The objective in molecular docking is to determine the best binding mode of two molecules in silico. A common application of molecular docking is in drug discovery where a large number of ligands are docked against a protein to identify potential drug candidates. This is a computationally intensive problem especially if flexibility of the molecules are taken into account. In this paper we show how MolDock, which is a high accuracy method for flexible molecular docking using a variant of differential evolution, can be parallelised on both CPU and GPU. The methods presented for parallelising the workload result in an average speedup of 3.9x on a 4-core CPU and 27.4x on a comparable CUDA enabled GPU when docking 133 ligands of different sizes. Furthermore, the presented parallelisation schemes are generally applicable and can easily be adapted to other common flexible docking methods.
We have presented methods for parallelising flexible molecular docking with MolDock on both CPUs and CUDA enabled GPUs which are applicable to other common flexible molecular docking methods. When docking multiple ligands against a target protein on a four core CPU, we achieved an average speedup of 3.3x with multi-threading and 3.9x by running multiple instances of the program concurrently. Using a comparable GPU with 112 cores, the average speedup was increased to 27.4x which translates to an average docking time of less than a second per ligand. The modifications made to the MolDock method did not decrease the accuracy on neither the CPU or GPU.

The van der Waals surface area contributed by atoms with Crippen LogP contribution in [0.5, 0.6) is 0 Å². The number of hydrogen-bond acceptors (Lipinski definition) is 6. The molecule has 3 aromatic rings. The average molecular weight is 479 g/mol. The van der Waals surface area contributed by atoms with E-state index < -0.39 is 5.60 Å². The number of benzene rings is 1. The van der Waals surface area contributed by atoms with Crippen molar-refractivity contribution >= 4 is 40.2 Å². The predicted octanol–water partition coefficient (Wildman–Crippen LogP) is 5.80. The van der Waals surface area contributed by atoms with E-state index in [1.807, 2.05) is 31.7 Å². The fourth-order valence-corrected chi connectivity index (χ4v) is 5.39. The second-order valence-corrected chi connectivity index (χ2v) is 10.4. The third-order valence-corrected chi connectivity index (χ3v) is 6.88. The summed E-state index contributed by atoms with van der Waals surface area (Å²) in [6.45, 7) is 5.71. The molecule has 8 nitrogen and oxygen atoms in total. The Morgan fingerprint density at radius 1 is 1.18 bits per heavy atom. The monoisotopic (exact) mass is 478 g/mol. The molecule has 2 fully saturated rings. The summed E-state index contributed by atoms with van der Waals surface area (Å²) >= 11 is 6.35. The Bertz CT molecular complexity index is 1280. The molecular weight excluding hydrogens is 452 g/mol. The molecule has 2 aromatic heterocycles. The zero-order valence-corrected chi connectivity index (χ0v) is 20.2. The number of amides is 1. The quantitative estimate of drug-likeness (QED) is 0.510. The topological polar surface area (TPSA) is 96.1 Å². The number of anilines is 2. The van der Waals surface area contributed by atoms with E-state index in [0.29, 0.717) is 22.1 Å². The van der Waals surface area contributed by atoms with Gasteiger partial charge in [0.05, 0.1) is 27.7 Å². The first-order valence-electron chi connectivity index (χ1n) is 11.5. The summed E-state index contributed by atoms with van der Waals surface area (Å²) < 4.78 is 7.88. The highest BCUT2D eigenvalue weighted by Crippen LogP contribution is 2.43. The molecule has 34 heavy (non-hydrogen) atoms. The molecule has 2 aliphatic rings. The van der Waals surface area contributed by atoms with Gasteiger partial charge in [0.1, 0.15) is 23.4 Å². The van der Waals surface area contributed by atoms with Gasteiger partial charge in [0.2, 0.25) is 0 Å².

The reduction in running time per ligand achieved with a cheap consumer GPU, reduces the cost and amount of hardware needed to perform virtual screening with MolDock significantly. We plan to further increase the performance of the GPU implementation by using e.g. concurrent evaluation of multiple ligands which would also provide better utilization of GPUs with 500+ cores.
Martin Simonsen, Christian N.S. Pedersen, Mikael H. Christensen, and René Thomsen. 2011. GPU-accelerated high-accuracy molecular docking using guided differential evolution: real world applications. In Proceedings of the 13th annual conference on Genetic and evolutionary computation (GECCO ’11), Natalio Krasnogor (Ed.). ACM, New York, NY, USA, 1803-1810. [DOI: 10.1145/2001576.2001818]